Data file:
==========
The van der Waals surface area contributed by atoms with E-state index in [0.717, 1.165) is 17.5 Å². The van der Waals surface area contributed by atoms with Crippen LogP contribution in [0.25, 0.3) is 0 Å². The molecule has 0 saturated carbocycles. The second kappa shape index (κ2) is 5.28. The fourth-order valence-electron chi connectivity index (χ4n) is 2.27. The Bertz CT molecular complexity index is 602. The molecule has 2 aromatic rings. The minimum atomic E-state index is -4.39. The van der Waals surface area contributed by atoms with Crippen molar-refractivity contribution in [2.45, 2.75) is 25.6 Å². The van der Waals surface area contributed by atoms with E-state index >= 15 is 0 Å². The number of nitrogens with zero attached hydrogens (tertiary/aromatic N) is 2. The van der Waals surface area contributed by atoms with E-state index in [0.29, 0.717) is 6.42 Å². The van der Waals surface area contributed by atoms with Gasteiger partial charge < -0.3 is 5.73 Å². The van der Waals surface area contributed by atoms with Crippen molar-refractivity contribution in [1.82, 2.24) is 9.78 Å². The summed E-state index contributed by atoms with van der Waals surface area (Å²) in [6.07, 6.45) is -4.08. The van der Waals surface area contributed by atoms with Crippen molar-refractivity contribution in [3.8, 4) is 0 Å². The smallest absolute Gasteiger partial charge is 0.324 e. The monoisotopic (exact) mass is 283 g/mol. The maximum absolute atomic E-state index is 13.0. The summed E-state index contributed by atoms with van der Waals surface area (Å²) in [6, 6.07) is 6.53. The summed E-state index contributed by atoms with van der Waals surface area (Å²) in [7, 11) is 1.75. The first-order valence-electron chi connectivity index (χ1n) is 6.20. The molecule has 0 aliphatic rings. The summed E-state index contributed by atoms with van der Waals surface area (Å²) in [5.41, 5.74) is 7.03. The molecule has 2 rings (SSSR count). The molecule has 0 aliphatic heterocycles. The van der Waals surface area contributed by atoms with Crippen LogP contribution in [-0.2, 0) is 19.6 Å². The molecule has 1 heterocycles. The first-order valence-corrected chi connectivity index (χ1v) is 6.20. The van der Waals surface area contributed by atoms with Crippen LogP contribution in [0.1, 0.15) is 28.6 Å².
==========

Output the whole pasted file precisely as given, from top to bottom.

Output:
The van der Waals surface area contributed by atoms with E-state index in [0.717, 1.165) is 17.5 Å². The van der Waals surface area contributed by atoms with Crippen LogP contribution in [0.25, 0.3) is 0 Å². The molecule has 0 saturated carbocycles. The second kappa shape index (κ2) is 5.28. The fourth-order valence-electron chi connectivity index (χ4n) is 2.27. The Bertz CT molecular complexity index is 602. The molecule has 2 aromatic rings. The minimum atomic E-state index is -4.39. The van der Waals surface area contributed by atoms with Crippen molar-refractivity contribution in [2.45, 2.75) is 25.6 Å². The van der Waals surface area contributed by atoms with E-state index >= 15 is 0 Å². The number of nitrogens with zero attached hydrogens (tertiary/aromatic N) is 2. The van der Waals surface area contributed by atoms with E-state index in [0.29, 0.717) is 6.42 Å². The van der Waals surface area contributed by atoms with Gasteiger partial charge < -0.3 is 5.73 Å². The van der Waals surface area contributed by atoms with Crippen molar-refractivity contribution in [1.82, 2.24) is 9.78 Å². The summed E-state index contributed by atoms with van der Waals surface area (Å²) in [6.07, 6.45) is -4.08. The van der Waals surface area contributed by atoms with Crippen molar-refractivity contribution in [3.8, 4) is 0 Å². The smallest absolute Gasteiger partial charge is 0.324 e. The monoisotopic (exact) mass is 283 g/mol. The maximum absolute atomic E-state index is 13.0. The summed E-state index contributed by atoms with van der Waals surface area (Å²) in [6, 6.07) is 6.53. The summed E-state index contributed by atoms with van der Waals surface area (Å²) in [7, 11) is 1.75. The first-order valence-electron chi connectivity index (χ1n) is 6.20. The molecule has 0 aliphatic rings. The summed E-state index contributed by atoms with van der Waals surface area (Å²) in [5.41, 5.74) is 7.03. The molecule has 2 rings (SSSR count). The molecule has 0 aliphatic heterocycles. The van der Waals surface area contributed by atoms with Crippen LogP contribution in [-0.2, 0) is 19.6 Å². The molecule has 1 heterocycles. The first-order valence-corrected chi connectivity index (χ1v) is 6.20. The van der Waals surface area contributed by atoms with Crippen LogP contribution in [0.1, 0.15) is 28.6 Å².